Despite the turmoil in Egypt, the Suez Canal is operating normally — for now. But if something happened, what would China (and more specifically, the Chinese navy) do?
Immediate concerns about the canal have centered, understandably, on the price of oil. However, the hub-and-spoke system of international shipping means that if there’s a clog in a key area, the rest of the system is disrupted. It’s a domino effect similar to what happened to air travelers worldwide when airports from Atlanta to New York were socked in with heavy snows over Christmas.
In the case of shipping, a canal clog would result in containers stacking up in various ports, and exporters not being paid because their goods were sitting on the dock in Mumbai, Rotterdam, etc., instead of at the buyer’s warehouse. If the situation deteriorated, some exporters, being short of cash, would have to lay off workers, if not close their doors entirely.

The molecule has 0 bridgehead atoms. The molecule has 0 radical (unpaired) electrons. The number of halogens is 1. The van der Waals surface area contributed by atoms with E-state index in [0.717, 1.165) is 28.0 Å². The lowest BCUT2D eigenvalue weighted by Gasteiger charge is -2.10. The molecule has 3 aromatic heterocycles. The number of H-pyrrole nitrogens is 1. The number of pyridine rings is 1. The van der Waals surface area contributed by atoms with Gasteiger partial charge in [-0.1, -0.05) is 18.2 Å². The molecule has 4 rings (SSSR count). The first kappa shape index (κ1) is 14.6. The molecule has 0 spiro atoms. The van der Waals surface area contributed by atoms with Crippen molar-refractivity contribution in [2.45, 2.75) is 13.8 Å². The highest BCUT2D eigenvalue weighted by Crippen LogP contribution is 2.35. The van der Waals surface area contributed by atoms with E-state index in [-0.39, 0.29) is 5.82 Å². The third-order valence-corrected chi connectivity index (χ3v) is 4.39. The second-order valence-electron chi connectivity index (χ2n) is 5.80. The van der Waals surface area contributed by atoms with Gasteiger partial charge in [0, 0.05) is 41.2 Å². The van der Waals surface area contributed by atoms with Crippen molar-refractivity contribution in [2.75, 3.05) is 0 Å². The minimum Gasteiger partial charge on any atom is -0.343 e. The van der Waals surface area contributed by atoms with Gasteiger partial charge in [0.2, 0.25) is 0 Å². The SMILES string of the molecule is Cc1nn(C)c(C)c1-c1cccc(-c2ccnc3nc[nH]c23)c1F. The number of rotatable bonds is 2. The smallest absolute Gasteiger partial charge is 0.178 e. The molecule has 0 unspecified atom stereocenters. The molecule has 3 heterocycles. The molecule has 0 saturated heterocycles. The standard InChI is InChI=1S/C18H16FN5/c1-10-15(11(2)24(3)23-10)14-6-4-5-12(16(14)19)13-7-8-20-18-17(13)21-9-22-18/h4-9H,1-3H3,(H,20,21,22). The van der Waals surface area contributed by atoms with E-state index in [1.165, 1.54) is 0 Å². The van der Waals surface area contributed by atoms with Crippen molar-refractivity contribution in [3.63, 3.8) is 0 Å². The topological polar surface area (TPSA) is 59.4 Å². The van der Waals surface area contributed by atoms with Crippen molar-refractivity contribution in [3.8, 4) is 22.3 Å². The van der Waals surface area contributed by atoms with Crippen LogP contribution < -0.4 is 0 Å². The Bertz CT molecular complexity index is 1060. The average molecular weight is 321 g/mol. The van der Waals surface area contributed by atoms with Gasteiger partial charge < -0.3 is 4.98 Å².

And which single nation leads the world in exports? China.
Which country has the most to lose from an interruption in trade? China.
With its dependence on exports, China’s stake in a smoothly-operating Suez Canal should not be underestimated. While some have focused on America’s ability, via the Fifth Fleet, to assure stable canal operations, I doubt that China would willingly take a back seat in that situation. It’s not a stretch to imagine that China would send in its navy as a show of strength in the region. Plus, China could use the canal as a reason to further increase its seapower.
And what about … Russia? What would Mr. Putin do?
Clearly, there’s more at stake than the price-per-gallon at your neighborhood gas station. If there’s a problem at the Suez Canal, things could get very interesting very fast. Stay tuned.
Joanne Butler is a senior economics fellow at the Caesar Rodney Institute of Delaware. You can email her at email@example.com.